The last nude by Thomas Eakins (1844-1916), that Philadelphia master's final exploration of a subject he had pursued throughout his long career, has been given to the National Museum of American Art. It goes on view today.
"William Rush's Model" is a gift to the museum from R. Crosby Kemper Jr. and Mary Kemper of Kansas City, Mo., who recently acquired it from a New York dealer. R. Crosby Kemper is one of the museum's commissioners. The picture had been owned for many years by Sheldon and Caroline Keck, the well-known art conservators. Though the price the Kempers paid was not announced, the canvas has a current market value in the neighborhood of $500,000.
It recapitulates a set of themes -- the nude perceived in motion, the act of working from live models and the history of art in blue-nosed Philadelphia -- that obsessed the master. Eakins, though no Modernist, could not bear the phoniness of most socially acceptable academic painting. He spent his final years trying to force flesh and blood into a painterly tradition already largely moribund when this 3-by-4-foot canvas was done in 1908.
The picture, void of flattery, might be thought unfinished, for it suggests more than it shows. It depicts a naked artist's model, surrounded by a kind of fog, descending from a pedestal. Her Philadelphia surroundings -- the sculptor who employed her, his hammers, sw,2 sk,2 chisels and the studio where he worked -- are not stated, just implied.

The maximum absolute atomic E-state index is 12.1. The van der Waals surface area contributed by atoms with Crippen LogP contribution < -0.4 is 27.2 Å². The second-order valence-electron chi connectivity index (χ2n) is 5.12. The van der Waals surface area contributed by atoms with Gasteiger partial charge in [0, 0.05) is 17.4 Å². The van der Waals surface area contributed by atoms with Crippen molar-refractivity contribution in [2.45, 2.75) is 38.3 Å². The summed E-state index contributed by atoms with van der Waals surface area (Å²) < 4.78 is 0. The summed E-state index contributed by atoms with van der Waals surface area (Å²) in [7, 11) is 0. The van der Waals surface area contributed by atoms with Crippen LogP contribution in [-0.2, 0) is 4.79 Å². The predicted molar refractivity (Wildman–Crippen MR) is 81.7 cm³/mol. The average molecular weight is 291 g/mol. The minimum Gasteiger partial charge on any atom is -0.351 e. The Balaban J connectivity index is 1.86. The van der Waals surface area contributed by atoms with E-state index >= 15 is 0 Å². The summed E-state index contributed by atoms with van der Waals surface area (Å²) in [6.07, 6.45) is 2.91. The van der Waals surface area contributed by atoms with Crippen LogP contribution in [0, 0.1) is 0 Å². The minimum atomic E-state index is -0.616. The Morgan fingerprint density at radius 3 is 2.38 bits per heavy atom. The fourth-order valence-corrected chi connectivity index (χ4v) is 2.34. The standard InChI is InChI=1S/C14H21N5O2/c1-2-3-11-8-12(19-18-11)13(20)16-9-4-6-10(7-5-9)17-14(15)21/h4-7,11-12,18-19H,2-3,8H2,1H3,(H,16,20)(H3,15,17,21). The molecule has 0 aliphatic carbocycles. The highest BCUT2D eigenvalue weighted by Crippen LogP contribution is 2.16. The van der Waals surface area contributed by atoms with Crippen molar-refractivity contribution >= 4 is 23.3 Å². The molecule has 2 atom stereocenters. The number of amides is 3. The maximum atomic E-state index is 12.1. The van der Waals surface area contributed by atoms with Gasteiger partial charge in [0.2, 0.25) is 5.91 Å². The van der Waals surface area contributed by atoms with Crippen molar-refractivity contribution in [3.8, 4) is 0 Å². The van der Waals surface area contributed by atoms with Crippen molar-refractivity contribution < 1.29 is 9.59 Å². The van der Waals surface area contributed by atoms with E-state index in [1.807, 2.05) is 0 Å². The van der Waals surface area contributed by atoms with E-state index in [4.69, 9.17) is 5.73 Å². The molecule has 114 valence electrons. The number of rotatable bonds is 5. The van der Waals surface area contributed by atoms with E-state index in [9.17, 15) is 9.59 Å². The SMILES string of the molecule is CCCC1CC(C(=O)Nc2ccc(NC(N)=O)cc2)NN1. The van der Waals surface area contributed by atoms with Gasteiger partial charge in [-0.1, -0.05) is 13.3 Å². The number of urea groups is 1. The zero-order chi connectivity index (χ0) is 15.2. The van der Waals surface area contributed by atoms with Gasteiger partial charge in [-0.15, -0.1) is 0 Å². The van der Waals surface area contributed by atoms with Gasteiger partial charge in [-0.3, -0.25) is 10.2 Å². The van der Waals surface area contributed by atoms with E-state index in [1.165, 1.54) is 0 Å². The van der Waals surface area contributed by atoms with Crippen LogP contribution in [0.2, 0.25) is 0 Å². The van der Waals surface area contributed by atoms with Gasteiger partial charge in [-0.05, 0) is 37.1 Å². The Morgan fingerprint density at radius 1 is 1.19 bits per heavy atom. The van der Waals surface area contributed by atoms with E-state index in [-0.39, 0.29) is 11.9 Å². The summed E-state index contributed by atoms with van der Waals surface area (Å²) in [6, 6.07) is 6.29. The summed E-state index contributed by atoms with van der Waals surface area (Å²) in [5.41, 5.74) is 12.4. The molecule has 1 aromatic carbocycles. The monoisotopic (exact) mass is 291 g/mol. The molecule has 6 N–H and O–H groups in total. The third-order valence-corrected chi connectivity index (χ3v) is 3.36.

William Rush of Philadelphia (1756-1833), one of Eakins' heroes, was the first artist in America to work directly from the nude. In 1876 -- to celebrate his city, Rush's contributions, America's art history and the U.S. centennial -- Eakins made a giant, though demure, picture of the sculptor in his studio. It showed Rush studying his model while carving his wooden allegorical statue "The Nymph of the Schuylkill."
Eakins' own attempts to follow that example -- the painter taught his students to dispense with plaster casts and paint directly from nude models -- ruined his career. In 1886, Eakins, then director of the Pennsylvania Academy's art school, asked a male model to pose without his loincloth. There were ladies in the classroom, and Eakins lost his job in consequence.sk
The loss of his position was more than a financial disaster; it robbed the portrait painter of his respectability and his local influence. But Eakins would not bend. The naked human body continued to absorb him. Eakins photographed nudes swimming and he dissected corpses. Once he even went riding naked on a horse.sk
Then, in 1908, as if the memory still galled him, Eakins started painting William Rush again.
That year he completed three far-from-demure versions of the studio scene. Two of them (one is now in Brooklyn, the other in Honolulu) show the sculptor assisting the model from her perch. In the third, the one now here, Rush is but an echo.
But the nude is fully seen. Her flesh is painted with enormous sensuality and uncompromising truth. The brownish background, loosely brushed, forces one to recognize the flatness of the canvas, but the figure is so sculptural it seems to step into the room. The painting, while apparently incomplete, may partially suggest the imminent completion of Eakins' own career. Not long after it was finished, the painter's eyesight failed. He died in 1916.